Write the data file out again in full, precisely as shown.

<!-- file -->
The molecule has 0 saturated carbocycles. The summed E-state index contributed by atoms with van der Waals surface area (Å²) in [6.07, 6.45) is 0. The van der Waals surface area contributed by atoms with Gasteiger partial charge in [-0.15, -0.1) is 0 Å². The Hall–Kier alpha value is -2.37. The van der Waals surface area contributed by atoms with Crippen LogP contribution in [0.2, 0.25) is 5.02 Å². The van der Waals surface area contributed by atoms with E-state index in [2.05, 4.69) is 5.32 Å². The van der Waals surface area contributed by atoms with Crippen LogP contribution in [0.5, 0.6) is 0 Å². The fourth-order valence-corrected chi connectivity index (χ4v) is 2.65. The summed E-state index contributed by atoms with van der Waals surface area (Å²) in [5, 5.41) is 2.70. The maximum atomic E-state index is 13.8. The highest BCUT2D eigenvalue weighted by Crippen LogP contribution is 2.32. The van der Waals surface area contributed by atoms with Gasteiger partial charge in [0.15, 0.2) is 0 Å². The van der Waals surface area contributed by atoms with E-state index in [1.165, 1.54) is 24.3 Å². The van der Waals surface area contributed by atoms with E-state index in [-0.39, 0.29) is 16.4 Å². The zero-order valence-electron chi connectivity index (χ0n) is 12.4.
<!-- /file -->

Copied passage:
The molecule has 0 saturated carbocycles. The summed E-state index contributed by atoms with van der Waals surface area (Å²) in [6.07, 6.45) is 0. The van der Waals surface area contributed by atoms with Gasteiger partial charge in [-0.15, -0.1) is 0 Å². The Hall–Kier alpha value is -2.37. The van der Waals surface area contributed by atoms with Crippen LogP contribution in [0.2, 0.25) is 5.02 Å². The van der Waals surface area contributed by atoms with E-state index in [2.05, 4.69) is 5.32 Å². The van der Waals surface area contributed by atoms with Crippen LogP contribution in [0.5, 0.6) is 0 Å². The fourth-order valence-corrected chi connectivity index (χ4v) is 2.65. The summed E-state index contributed by atoms with van der Waals surface area (Å²) in [5, 5.41) is 2.70. The maximum atomic E-state index is 13.8. The highest BCUT2D eigenvalue weighted by Crippen LogP contribution is 2.32. The van der Waals surface area contributed by atoms with Gasteiger partial charge in [0.15, 0.2) is 0 Å². The van der Waals surface area contributed by atoms with E-state index in [1.165, 1.54) is 24.3 Å². The van der Waals surface area contributed by atoms with E-state index in [-0.39, 0.29) is 16.4 Å². The zero-order valence-electron chi connectivity index (χ0n) is 12.4.